Combating fraud risk should have a three-pronged approach: first, ensuring that the opportunities do not arise, second, ensuring that the fraudster believes that he will be caught and thirdly, that the consequences of being caught are severe. 

.      Identifying weaknesses in the system

Weaknesses occur in the company's systems where the controls designed to prevent people using the system, for an improper or unauthorised purpose, do not operate effectively. The simplest example would be failure in access controls that allows unauthorised individuals (i.e. non-members of staff or known visitors) into the premises or computer network.

Identifying the key controls over the company's assets is best achieved by understanding the business processes and how different types of fraud could be perpetrated and by whom. Thereafter, management must identify the key controls that prevent fraud occuring in each of the business areas and understand how effective those controls appear to be. 

.      Understanding the business and its processes

It is fundamental for senior management to thoroughly understand their business and related processes, including the IT environment, remote and overseas locations, newly acquired parts of the business and non-core activities.

The poorer the understanding of the business, the greater the risk of fraud, because management responsible for implementing the controls have not properly understood the risks and what is required (Ernst & Young International Fraud Survey).

Particular problems tend to arise in high-tech and IT environments, which are new and not readily understood by senior management, an in remote or overseas locations where day-to-day involvement is minimal.

.     Who perpetrates fraud?

Few people think of the risk of fraud posed by employees, but tend naturally to think of that posed by third parties. In fact, the bulk of frauds are carried out by insiders - employees, the worst frauds by management - many of whom have been with the company for many years and are in positions of trust and authority (Ernst & Young International Fraud Survey).

The risk of false accounting or the theft of cash or assets needs to be considered for each part of the company's business. 

.      Assessing the risks and identifying the key controls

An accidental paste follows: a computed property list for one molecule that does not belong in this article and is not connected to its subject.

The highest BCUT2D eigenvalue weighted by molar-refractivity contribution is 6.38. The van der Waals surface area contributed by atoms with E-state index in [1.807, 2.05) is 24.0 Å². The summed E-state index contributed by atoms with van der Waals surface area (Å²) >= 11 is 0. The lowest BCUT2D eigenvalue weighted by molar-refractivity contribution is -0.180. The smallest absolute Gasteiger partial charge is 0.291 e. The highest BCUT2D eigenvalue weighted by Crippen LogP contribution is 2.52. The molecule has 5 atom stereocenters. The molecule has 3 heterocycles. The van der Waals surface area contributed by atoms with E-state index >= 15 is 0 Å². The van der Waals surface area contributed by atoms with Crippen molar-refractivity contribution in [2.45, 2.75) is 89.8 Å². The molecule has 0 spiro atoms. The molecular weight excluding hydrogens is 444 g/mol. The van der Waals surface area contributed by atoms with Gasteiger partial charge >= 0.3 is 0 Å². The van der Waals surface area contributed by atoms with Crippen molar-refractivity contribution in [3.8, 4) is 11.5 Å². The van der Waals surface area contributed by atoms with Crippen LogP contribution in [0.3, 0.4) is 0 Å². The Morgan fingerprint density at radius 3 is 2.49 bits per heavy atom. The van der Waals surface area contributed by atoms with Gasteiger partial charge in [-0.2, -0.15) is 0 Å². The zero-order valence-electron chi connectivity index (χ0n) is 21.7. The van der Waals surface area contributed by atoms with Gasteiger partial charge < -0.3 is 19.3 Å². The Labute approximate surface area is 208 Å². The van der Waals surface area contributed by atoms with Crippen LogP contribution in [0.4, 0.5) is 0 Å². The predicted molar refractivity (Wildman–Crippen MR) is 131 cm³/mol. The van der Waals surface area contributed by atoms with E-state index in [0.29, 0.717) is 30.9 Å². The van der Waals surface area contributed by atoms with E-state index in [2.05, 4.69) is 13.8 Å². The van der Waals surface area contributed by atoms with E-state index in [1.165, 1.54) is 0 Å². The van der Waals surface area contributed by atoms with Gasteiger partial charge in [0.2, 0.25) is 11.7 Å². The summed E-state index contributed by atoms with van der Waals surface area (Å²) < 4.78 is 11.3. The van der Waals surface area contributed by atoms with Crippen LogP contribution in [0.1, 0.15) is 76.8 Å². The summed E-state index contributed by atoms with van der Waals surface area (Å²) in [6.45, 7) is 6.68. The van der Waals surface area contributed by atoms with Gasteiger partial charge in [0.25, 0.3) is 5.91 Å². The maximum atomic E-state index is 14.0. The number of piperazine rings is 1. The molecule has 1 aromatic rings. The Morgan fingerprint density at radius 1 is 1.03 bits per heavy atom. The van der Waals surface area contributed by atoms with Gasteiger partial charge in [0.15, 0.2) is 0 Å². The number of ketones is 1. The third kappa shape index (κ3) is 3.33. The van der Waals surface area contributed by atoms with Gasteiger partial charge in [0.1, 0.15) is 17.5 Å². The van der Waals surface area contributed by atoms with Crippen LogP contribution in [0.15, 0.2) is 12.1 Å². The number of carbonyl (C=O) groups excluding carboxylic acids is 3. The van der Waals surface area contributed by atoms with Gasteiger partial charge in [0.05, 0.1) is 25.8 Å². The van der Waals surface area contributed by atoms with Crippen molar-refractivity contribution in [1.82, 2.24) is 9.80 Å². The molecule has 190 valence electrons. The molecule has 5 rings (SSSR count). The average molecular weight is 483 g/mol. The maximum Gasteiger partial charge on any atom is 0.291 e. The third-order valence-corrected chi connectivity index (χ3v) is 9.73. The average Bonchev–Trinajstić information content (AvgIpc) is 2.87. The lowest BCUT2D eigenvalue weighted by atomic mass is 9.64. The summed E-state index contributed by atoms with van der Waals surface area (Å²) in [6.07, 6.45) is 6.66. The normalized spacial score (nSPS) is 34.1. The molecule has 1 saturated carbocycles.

The controls required for each business will be specific to that business, depending on the way in which the department or process functions, the systems in place, the number of personnel and so on. Producing a list of the areas in which fraud could occur and thus the controls that should operate should be a task for management, with appropriate specialist assistance as deemed necessary. Just asking: "How would I carry out a fraud and not be detected?" can be a fruitful exercise. Consider also how much easier it is to prevent a R1m loss than create an extra R1m of profit.

Many countries try to justify bribery with the "culturally relativistic" argument. It is often suggested that corruption is part of the "culture" of many developing countries. In many countries corruption is blamed on colonial influences. Indonesia is beset by massive corruption,yet this phenomenon

originated, not with the Indonesians, but with the Dutch East India Company. This sounds plausible until we see that Thailand is the only Asian country that has not been colonised and corruption is an endemic disease that can be traced back to corrupt government officials of Thailand's sixteenth century bureaucracy. 

Other people try to blame corruption on 'poverty'. If poverty were the cause of corruption, then it would be hard to explain why wealthy countries are beset by scandals-very few of which involve anyone who might be categorised as being "poor".
We have shown in the above examples how corrupt some private and public sector organizations are; yet there are still very honest people in these countries.

In our opinion corruption is a 'human thing' as opposed to being caused by cultural, geographic or socio-economic forces. Eighty percent of most fraud is perpetrated by employees and we have found that within an organisation 25  percent of employees have a tendency to steal or cheat, 25  percent are loyal and honest and the remaining 50  percent could go either way - given the opportunity and motivation. Power and greed and great motivators and when employees see their superiors engaging in corrupt business practices they tend to follow suit.